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Callisto

  • 2 years ago

Given that \(y=x^2cosx\) satisfies \(x^2y^{(2)} - 4xy^{(1)} + (x^2 +6)y =0\) , where \( y^{(n)} = \frac{d^ny}{dx^n}\). (a) Show that when x=0, \((n-2)(n-3)y^{(n)} = -n(n-1)y^{(n-2)}\). (b) If we use the notation \(\bar y^{(n)} = \frac{d^ny}{dx^n}|_{x=0}\), find \(\bar y^{(2m)}\) and \(\bar y^{(2m+1)}\). How to do part (b)?

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  1. Callisto
    • 2 years ago
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    \[\bar y^{(n)} = -(\frac{n(n-1)}{(n-2)(n-3)})\bar y^{(n-2)}\]When n=2m \[\bar y^{(2m)} = -(\frac{2m(2m-1)}{(2m-2)(2m-3)})\bar y^{(2m-2)}\]\[\bar y^{(2m)} = -\frac{m(2m-1)}{(m-1)(2m-3)}\bar y^{(2m-2)}\]Then... I don't know how to continue.. When m=0, \[\bar y^{(0)} = 0\] When m=1, \[\bar y^{(2)} = \frac{d^2y}{dx^2}(x^2cosx)|_{x=0} = 2\] When m=2, \[\bar y^{(4)} = \frac{2(4-1)}{(2-1)(4-3)}\bar y^{(4-2)} =2\times 3 \times (2) = 12\]Hmm...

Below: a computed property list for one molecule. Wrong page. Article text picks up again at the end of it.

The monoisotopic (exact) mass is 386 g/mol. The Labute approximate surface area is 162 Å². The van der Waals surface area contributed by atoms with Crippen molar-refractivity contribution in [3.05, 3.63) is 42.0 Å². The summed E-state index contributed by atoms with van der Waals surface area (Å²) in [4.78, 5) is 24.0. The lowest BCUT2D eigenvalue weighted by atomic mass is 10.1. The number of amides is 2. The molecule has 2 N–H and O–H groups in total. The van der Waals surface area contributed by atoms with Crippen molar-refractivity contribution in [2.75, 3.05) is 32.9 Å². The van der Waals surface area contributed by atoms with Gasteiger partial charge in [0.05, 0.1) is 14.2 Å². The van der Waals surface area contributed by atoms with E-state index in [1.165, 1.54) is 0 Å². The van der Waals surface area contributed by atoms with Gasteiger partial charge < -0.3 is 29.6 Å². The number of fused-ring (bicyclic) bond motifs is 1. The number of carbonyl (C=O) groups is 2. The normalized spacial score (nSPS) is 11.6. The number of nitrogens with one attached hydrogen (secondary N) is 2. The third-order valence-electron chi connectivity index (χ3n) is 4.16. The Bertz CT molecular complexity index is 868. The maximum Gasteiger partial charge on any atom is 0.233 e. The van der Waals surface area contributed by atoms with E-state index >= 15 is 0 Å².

2. Callisto
    • 2 years ago
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    Oh wait. It should be -12. My bad!

  3. Callisto
    • 2 years ago
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    Well, I guess 0 is not in the domain of m, so just ignore it...

  4. Callisto
    • 2 years ago
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    Hmm.... By observing the pattern, I got \[\bar y^{(2m)} = (-1)^{m-1}(2m-1)(2m)\]

  5. Callisto
    • 2 years ago
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    So far so good? Or...?

  6. Callisto
    • 2 years ago
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    Not that good. 0 is not a domain when n=2m. Since in part a, domain of n is positive integers. So, for m, it can't be 0. Hmm...

  7. TuringTest
    • 2 years ago
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    *

  8. Callisto
    • 2 years ago
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    But for n=2m+1, m can be 0 Since the domain of n is positive integers, When m=0, 2m+1 = 1 >0 => it's in the domain of n, so for n=2m+1, domain of m is integers greater than or equal to 0.

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